Regard to prices. The current market prices, $1 per barrel change in oil prices impacts Oil and Gas quarterly earnings before income taxes by about $36 million. The average first quarter WTI oil price was $78.71 per barrel.

A swing of $0.50 per million BTUs in domestic gas prices has a $31 million impact on quarterly earnings before income taxes. The current NYMEX gas price is around $4 per MCF. Additionally, we expect exploration expense to be about $80 million for seismic and drilling for our exploration programs.

The Chemical segment demand for caustic soda and vinyls is expected to continue to improve both in the United States and international markets. Improving caustic soda pricing and low natural gas price will contribute to margin improvement. The Chemical segment is expected to provide about $80 million of earnings in the second quarter. We expect our combined worldwide tax rate in the second quarter to be about 42% depending on the split between domestic and foreign sourced income.

Our first quarter U.S. and foreign tax rates are included in the Investor Relations supplemental schedule. Copies of the press release announcing our results and the schedules are available at our website, www.oxy.com or through the SEC's EDGAR System.

We will provide additional details on May 19 meeting with the financial community in New York City. We request that you limit your questions today, specifically, the quarter results as opposed to strategic matters such as Iraq, Bahrain and California operations, which will be discussed in detail at the meeting. We're now ready to take your questions.

Question-and-Answer Session

Operator

[Operator Instructions] And your first question comes from the line of David Heikkinen of Tudor, Pickering, Holt.

David Heikkinen - Tudor, Pickering, Holt

As I think about one of your future sources for CO2 that has made a strategic shift towards more oil activity. Can you talk about any of the specific terms of your contract regarding deliverability? Any penalties around the deliverability that would be helpful for us?

Stephen Chazen

We're going to cover this really in a lot more detail in the May meeting, but there's a sizable penalty for failure to deliver if, for some reason, they don't deliver. But we currently anticipate that they'll make their early numbers based on what they told us. But there is a sizable penalty which would will allow us to buy new CO2 elsewhere at an attractive net price [ph] (25.23). There's been a lot of detail in May.

David Heikkinen - Tudor, Pickering, Holt

Just specifically on second quarter guidance and liftings, you mentioned growth in specific areas and no expected downtime. How much of the delayed liftings in first quarter come in to that second quarter number? And then how much volume would you expect to come in the third quarter?

Stephen Chazen

Actually what we said in the remarks was we expect that production will exceed sales again in the second quarter. The numbers I gave you are sales numbers, and we expect currently that production would be higher than that. So the answer to your question is, effectively none of the liftings will show up. Traditionally, what happens is that they lag just a little bit and it catches up by the fourth quarter. So it's just off a little bit, it seems like a lot, but it's just off a little bit.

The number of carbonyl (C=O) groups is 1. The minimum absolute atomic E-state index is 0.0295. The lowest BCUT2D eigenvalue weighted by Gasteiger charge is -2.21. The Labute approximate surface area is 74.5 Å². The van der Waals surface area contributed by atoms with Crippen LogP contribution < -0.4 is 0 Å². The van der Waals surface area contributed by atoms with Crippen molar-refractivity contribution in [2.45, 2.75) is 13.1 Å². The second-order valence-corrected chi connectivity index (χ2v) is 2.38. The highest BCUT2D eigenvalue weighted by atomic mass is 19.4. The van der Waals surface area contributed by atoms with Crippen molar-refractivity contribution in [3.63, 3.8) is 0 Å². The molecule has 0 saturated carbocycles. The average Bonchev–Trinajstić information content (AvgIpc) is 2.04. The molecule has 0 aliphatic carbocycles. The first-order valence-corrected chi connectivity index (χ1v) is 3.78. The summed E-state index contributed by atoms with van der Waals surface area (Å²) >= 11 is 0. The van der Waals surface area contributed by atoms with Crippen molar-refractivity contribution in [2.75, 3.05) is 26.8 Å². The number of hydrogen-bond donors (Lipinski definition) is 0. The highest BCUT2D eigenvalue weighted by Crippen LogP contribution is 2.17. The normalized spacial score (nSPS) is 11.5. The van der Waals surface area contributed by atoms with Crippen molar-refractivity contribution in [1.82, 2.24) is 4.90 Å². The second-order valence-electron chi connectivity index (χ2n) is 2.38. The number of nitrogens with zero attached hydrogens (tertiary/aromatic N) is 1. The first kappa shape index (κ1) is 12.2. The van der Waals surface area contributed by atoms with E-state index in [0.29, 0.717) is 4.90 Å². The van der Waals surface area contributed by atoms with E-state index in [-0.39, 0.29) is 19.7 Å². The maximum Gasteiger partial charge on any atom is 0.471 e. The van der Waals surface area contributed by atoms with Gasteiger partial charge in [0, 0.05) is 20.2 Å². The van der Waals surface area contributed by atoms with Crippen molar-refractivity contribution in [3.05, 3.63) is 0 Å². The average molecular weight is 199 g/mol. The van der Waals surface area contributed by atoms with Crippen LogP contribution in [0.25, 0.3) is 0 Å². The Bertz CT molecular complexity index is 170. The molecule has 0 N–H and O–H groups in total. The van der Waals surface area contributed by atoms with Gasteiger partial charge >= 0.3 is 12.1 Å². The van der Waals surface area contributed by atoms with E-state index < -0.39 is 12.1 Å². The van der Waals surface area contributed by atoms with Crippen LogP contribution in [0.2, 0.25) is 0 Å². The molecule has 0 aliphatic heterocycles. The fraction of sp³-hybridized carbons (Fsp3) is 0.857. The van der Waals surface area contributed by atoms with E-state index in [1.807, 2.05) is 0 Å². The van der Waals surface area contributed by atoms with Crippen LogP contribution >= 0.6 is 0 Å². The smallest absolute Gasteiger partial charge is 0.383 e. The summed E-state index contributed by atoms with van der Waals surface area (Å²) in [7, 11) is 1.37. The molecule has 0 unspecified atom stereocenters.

Operator

Our next question comes from the line of Ryan Todd of Morgan Stanley.

Ryan Todd - Deutsche Bank

Just a quick question on cash flow. You obviously generated a lot of free cash flow this quarter, and I realized that the CapEx spend was going to be a bit more back-end loaded throughout the year. But as we look at commodity prices and we look at relative levels of free cash flow, I realized you bumped up your CapEx a little bit, but how can we expect you to think about your uses of cash in terms of more aggressive deployment of organic capital versus cash return to shareholders? And also the increase in CapEx, can you tell us were that in any particular area or it's just inflation across the board?

Stephen Chazen

We're not going to talk about the use of cash. I view it as strategic question as opposed to quarterly question, so we'll talk about the use of cash in much more detailed in May. But the first quarter tends to be very strong quarter for cash because there's no tax payments. So more tax payments in the second quarter, so it will be a little different. The $200 million of capital is largely going to California.

Ryan Todd - Deutsche Bank

Is that a result of increase activity from what you originally anticipated, or is that just higher cost?

Stephen Chazen

No, that's increased activity.

Operator

[Operator Instructions] And your next question comes from the line of Paul Sankey of Deutsche Bank.

Paul Sankey - Deutsche Bank AG

Just on the tax rate, was there anything wacky or unusual other than your standard line, which obviously is a question of the mix between international and domestic, was there anything other that you would highlight as being particularly unusual about -- lower than guidance tax rate for the quarter?

Stephen Chazen

It's probably the most difficult number to estimate. We do the best that we can, but the tax department likes to always be a little more aggressive on what they think they're going to -- tax rate's going to be. What I think what happened was lesser liftings out of Qatar and Libya, made the tax rate appear a little lower, because those were high-tax rate areas.

Paul Sankey - Deutsche Bank AG

On kind of new flow in the quarter if you like, Conoco notably backed out of project that you had expressed interest in. Is there any change now to the way you're looking at that project? Obviously, I'm referring to an Abu Dhabi. And generally, Steve, any comments you could make about the M&A environment that we're seeing?